Arctic night (via: pxfuel)
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Scientists aboard the R/V Helmer Hanssen have ventured into the Arctic’s darkness to discover the secret world of marine life during polar winter. Challenging the conventional belief that the ecosystem shuts down due to lack of sunlight, researchers found that zooplankton thrive in the darkness, mating and incubating eggs, contributing to the Arctic’s spring rebirth. The Deep Impact project, led by marine ecologist Jørgen Berge, aims to study the Arctic ecosystem without disrupting marine life. Nature writes about this research.

Discovering the impact of artificial light on the Arctic ecosystem

In a groundbreaking approach to study the Arctic’s marine biology, Berge and his team of international scientists utilised darkness strategy, a technique that involves switching off all artificial lights aboard their vessel. This method allowed the researchers to observe marine organisms in their natural environment, unaltered by light pollution. The study, supported by the Research Council of Norway, is the first to document the effect of artificial light on an entire pelagic community.

Marine creatures, from zooplankton to fish, were found to react to even minimal light, moving away in response. Light is known to influence marine organism behaviour, prompting migration for food and predator avoidance. The discovery aids predictions on the effects of increasing light in Arctic seas due to reduced sea ice from climate change. The findings also question the accuracy of current winter Arctic marine population surveys, including those for commercial fish.

Understanding the sensitivity of marine organisms to light

Researchers on the Deep Impact project used the SAMS-developed light sensor and echo sounders to detect organisms in the Barents Sea, revealing that marine life in the polar night responds to even the faintest of natural light during months of darkness. Dr. Phil Anderson from SAMS commented, “Using a super sensitive light sensor developed at SAMS, we could see just how sensitive these organisms were to light… Even the smallest detection of light was enough to make these marine organisms react.”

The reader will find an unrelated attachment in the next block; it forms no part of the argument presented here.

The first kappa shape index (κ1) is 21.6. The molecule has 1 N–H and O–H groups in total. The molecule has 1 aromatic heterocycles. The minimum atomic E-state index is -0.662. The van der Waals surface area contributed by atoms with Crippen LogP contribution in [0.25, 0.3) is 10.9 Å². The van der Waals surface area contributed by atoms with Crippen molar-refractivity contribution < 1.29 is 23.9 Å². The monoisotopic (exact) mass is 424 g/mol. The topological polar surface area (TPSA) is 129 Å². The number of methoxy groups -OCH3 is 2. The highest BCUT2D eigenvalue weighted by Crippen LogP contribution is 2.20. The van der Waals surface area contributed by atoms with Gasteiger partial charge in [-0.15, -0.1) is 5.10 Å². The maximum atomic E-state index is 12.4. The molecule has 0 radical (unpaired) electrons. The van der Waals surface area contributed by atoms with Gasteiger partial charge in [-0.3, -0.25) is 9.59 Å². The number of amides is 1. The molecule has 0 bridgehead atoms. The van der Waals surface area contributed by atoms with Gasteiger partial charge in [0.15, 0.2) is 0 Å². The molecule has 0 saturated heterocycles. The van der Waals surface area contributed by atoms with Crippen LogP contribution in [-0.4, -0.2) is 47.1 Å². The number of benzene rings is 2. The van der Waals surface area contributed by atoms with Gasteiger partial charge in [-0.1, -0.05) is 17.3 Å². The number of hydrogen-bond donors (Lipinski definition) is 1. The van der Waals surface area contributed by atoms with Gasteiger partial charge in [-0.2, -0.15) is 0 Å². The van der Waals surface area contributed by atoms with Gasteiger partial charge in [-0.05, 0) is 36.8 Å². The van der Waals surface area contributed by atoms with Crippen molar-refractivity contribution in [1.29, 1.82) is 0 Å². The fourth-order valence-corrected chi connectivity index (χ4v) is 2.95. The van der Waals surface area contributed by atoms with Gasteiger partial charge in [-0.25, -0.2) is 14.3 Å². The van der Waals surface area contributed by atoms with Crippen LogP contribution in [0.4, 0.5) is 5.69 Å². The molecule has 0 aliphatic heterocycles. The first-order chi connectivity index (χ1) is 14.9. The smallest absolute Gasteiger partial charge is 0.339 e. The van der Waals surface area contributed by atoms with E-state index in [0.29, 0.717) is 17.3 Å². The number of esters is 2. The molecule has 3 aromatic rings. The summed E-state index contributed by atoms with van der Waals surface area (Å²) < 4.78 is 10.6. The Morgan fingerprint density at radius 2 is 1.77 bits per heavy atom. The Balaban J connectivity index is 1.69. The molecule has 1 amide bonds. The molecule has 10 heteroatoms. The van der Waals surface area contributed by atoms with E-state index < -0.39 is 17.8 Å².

An instantaneous response from fish and zooplankton to artificial light exposure was recorded at depths of up to 200 metres. This finding has led to extreme caution being advised for scientific surveys or stock assessments using artificial light during the Arctic winter. Prof Jørgen Berge of UiT The Arctic University of Norway said, “This is another discovery about the responsiveness of organisms to light, in one of the darkest places on the surface of the planet… We’re slowly understanding how the black box of the polar night functions.”

Adapting research methods to preserve the Arctic’s natural environment

The Deep Impact team has devised innovative solutions to the problems posed by the lights of research vessels. During their expeditions, the researchers focus on both technology and biology by lowering nets and circular steel frames called rosettes, equipped with optical and acoustic instruments, into the sea. These devices record the reactions of marine life in the remote Svalbard fjord to a lights-off, lights-on protocol, allowing scientists to monitor ocean life in the Arctic night without altering its behaviour.

With human-made artificial light generating more concern worldwide, the Deep Impact expeditions are timely. Marine biologist Jackie Grebmeier at the University of Maryland Chesapeake Biological Laboratory in Solomons said, “As the Arctic opens up, so will human impacts and artificial-light influence… The only way we’re going to have some protection and forecast impacts is to have these real-time data that Jørgen and his team are collecting.”